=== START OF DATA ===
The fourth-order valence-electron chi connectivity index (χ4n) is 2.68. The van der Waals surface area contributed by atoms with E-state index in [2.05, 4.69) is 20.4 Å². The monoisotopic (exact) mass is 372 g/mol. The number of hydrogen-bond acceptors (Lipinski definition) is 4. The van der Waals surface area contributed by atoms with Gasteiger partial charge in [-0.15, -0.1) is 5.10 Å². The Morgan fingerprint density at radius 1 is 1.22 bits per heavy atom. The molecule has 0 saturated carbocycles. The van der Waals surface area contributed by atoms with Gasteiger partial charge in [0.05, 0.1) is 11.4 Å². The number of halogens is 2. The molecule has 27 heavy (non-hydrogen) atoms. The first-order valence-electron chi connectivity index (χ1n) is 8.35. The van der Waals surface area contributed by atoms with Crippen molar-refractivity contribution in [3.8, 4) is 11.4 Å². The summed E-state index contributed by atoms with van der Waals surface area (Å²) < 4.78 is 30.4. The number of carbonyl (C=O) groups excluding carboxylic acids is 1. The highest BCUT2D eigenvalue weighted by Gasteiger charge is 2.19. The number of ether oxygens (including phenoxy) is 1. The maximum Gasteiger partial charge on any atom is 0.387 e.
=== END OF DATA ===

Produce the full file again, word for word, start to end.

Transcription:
The fourth-order valence-electron chi connectivity index (χ4n) is 2.68. The van der Waals surface area contributed by atoms with E-state index in [2.05, 4.69) is 20.4 Å². The monoisotopic (exact) mass is 372 g/mol. The number of hydrogen-bond acceptors (Lipinski definition) is 4. The van der Waals surface area contributed by atoms with Gasteiger partial charge in [-0.15, -0.1) is 5.10 Å². The Morgan fingerprint density at radius 1 is 1.22 bits per heavy atom. The molecule has 0 saturated carbocycles. The van der Waals surface area contributed by atoms with Gasteiger partial charge in [0.05, 0.1) is 11.4 Å². The number of halogens is 2. The molecule has 27 heavy (non-hydrogen) atoms. The first-order valence-electron chi connectivity index (χ1n) is 8.35. The van der Waals surface area contributed by atoms with Crippen molar-refractivity contribution in [3.8, 4) is 11.4 Å². The summed E-state index contributed by atoms with van der Waals surface area (Å²) < 4.78 is 30.4. The number of carbonyl (C=O) groups excluding carboxylic acids is 1. The highest BCUT2D eigenvalue weighted by Gasteiger charge is 2.19. The number of ether oxygens (including phenoxy) is 1. The maximum Gasteiger partial charge on any atom is 0.387 e.